Solve the initial value problem $y'(t)=y(t)$, $y(0)=1$ on the interval $[0,1]$ with a fixpoint iteration of the operator $T: Y\to Y, (Ty)(t):=y_0+\int_0^t f(s,y(s))\, ds$. Begin with $y_0(t)=0$ and give the function series $(y_k)$.

The operator $T$ is supposed to be taken from the proof of the theorem of Picard-Lindelöf.

But how do I do the fixpoint iteration here? What is $f(s,y(s))$?

In the proof of Picard-Lindelöf it is $y'(t)=f(t,y(t))$. Since we want to solve $y'(t)=y(t)$ can we set $f(t,y(t))=y(t)$?

So, I set that all together and start the iteration:

We have $y(0)=1$ and $y_0(t)=0$.

$y_1(t)=y(0)+\int_0^t y_0(s)\, ds=1$

$y_2(t)=y(0)+\int_0^t y_1(s)\, ds=t+1$

$y_3(t)=y(0)+\int_0^t y_2(s)\, ds=\frac{1}{2}t^2+t+1$

$y_4(t)=y(0)+\int_0^t y_3(s)\, ds=\frac{1}{6}t^3+\frac12t^2+t+1$

And so on.

We see, that this indeed gives the sum:

$y_n(t)=\sum_{k=0}^n \frac{t^k}{k!}$

Which would give $e^t$ eventually.

Is this done correctly? How comes the interval $[0,1]$ into account here?

Thanks in advance.

  • 1
    $\begingroup$ Yes, this is correct. $\endgroup$
    – Ishan Deo
    May 18, 2019 at 19:11
  • $\begingroup$ And what is with the interval $[0,1]$? This does not seem to be important, which is odd. $\endgroup$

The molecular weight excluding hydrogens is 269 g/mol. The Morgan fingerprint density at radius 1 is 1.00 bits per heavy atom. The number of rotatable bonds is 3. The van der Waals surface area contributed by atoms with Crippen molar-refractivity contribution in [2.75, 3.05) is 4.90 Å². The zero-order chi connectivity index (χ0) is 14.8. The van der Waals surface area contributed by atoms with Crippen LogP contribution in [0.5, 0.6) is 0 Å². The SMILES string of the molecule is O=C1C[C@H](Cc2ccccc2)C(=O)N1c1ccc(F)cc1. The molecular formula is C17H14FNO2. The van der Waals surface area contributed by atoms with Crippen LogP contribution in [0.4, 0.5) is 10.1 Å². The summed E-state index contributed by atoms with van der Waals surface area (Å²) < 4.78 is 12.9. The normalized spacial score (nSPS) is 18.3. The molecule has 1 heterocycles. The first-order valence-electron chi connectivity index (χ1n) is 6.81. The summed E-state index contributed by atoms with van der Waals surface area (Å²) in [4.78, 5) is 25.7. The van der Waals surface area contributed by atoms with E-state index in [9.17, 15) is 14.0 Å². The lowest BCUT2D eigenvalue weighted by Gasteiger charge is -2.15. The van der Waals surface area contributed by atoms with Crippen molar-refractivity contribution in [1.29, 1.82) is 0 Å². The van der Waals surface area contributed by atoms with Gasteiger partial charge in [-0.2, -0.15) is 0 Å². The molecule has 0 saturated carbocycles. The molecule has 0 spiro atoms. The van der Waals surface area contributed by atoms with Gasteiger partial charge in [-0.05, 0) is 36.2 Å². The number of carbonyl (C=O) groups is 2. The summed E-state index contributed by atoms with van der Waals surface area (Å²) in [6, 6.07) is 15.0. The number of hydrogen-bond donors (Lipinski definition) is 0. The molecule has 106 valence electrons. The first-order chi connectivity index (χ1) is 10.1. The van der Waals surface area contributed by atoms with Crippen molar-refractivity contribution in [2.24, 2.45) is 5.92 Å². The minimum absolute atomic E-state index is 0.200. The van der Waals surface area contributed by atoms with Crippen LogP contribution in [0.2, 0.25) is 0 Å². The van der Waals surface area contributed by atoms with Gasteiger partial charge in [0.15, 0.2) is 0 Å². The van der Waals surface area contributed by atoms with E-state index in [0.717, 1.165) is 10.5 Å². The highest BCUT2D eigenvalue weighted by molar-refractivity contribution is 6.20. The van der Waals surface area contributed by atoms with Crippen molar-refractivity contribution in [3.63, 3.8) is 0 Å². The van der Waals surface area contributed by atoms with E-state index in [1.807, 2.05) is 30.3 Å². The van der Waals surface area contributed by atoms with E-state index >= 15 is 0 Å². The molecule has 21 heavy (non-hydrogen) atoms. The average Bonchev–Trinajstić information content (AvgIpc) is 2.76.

– Cornman
    May 18, 2019 at 19:15

2 Answers 2


The interval is quite simply a consequence of following the standard proof of Picard-Lindelöf. As the Lipschitz constant is globally $L=1$, one does not need a restriction in the $y$ direction.

In the next step, the Picard iteration is considered on $C([−ϵ,ϵ])$ where it has a Lipschitz constant as a mapping on a function space of $Lϵ=ϵ$, $$ \bigl|P[y_1](t)-P[y_2](t)\bigr|=\left|\int_0^t(y_1(s)-y_2(s))ds\right| \le|t|\,\|y_1-y_2\|\leϵ\,\|y_1-y_2\| $$ demanding that $ϵ<1$ to be a contraction. Thus there is a solution of the ODE on the domain $[−ϵ,ϵ]$.

This sequence of solutions has a limit in the sense of domain extensions of a solution on $(-1,1)$.


You've correctly interpreted what you're supposed to do. Interestingly, the Picard–Lindelöf theorem simply states that there exists a unique solution to the IVP in some interval $[-\epsilon,\epsilon],$ where $\epsilon>0.$ Given that (and given no other background on what theorems you've got to reference), I can't say for certain what importance (if any) the interval $[0,1]$ might have, since the solution $t\mapsto e^t$ holds everywhere. It could be there to give us a compact domain, which in some cases helps ensure the existence of fixed points of iterations, if I recall correctly.


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